14 Dec 2017

Government's America's Cup plan deemed too costly and difficult

7:00 am on 14 December 2017

Auckland Council looks set to confirm its preferred option for a $150 million America's Cup Village, and strike-out one favoured by the government as too costly and difficult.

The layout which the government wanted explored was deemed too costly, too small, and not doable

The layout which the government wanted explored was deemed too costly, too small, and not doable Photo: Supplied / Auckland Council

The council meets this morning with officials backing the previously-favoured compromise plan to extend the Hobson, Halsey Street and Wynyard wharves.

The agenda report is available here.

The government preferred fewer wharf extensions, but council officials said that plan to use large parts of Wynyard Wharf would have cost $100 million, if even possible, which they doubted.

Leases for some bulk fuel storage would have to be shortened, businesses relocated at a cost of $100 million, and the use of an open carpark for bases was deemed unworkable.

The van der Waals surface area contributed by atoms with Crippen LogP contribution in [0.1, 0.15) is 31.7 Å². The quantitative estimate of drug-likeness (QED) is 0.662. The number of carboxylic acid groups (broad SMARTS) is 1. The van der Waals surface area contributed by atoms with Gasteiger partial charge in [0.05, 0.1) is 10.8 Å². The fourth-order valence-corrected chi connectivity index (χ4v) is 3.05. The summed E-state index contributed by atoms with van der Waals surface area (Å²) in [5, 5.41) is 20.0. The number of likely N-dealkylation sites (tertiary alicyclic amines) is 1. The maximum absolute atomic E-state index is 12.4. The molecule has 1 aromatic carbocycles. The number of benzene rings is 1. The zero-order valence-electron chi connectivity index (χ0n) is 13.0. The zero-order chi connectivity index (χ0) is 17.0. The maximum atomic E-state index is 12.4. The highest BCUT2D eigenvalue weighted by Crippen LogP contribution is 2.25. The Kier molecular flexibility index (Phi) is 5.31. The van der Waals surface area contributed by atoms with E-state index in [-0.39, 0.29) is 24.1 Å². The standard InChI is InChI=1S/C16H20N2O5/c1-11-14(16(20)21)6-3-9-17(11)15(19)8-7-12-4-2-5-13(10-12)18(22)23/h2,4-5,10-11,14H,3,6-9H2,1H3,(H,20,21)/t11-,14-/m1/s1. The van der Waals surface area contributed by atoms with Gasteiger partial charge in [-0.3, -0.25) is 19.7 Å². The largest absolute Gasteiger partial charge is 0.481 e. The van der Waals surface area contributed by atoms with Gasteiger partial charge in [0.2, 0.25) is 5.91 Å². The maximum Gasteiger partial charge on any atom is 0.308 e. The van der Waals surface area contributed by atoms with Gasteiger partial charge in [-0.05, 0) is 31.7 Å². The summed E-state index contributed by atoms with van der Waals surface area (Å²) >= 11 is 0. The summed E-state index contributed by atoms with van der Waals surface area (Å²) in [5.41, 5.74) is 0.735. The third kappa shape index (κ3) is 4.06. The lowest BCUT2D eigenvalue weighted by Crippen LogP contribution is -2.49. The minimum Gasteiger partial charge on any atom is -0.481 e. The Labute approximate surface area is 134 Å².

The council last month all-but rejected that plan, but agreed to explore it further seeing it had been suggested by the Economic Development Minister David Parker.

The cup defender Team New Zealand had lobbied hard for a more expensive plan to further extend Halsey Street wharf to create a stadium effect, but that council rejected that last month as too intrusive.

The council official's preferred design would push Halsey Street wharf out by 74 metres, something which the lobby group Stop Stealing Our Harbour is unhappy about.

The council is keen to move ahead, wanting to lodge a resource consent application by mid-January.

In a briefing paper to Mr Parker the council has advised it won't have the resources to continue exploring a second option.

The wider discussion between the council, the team and the government, on sharing the costs for the infrastructure and for running the event, is expected to run into early next year.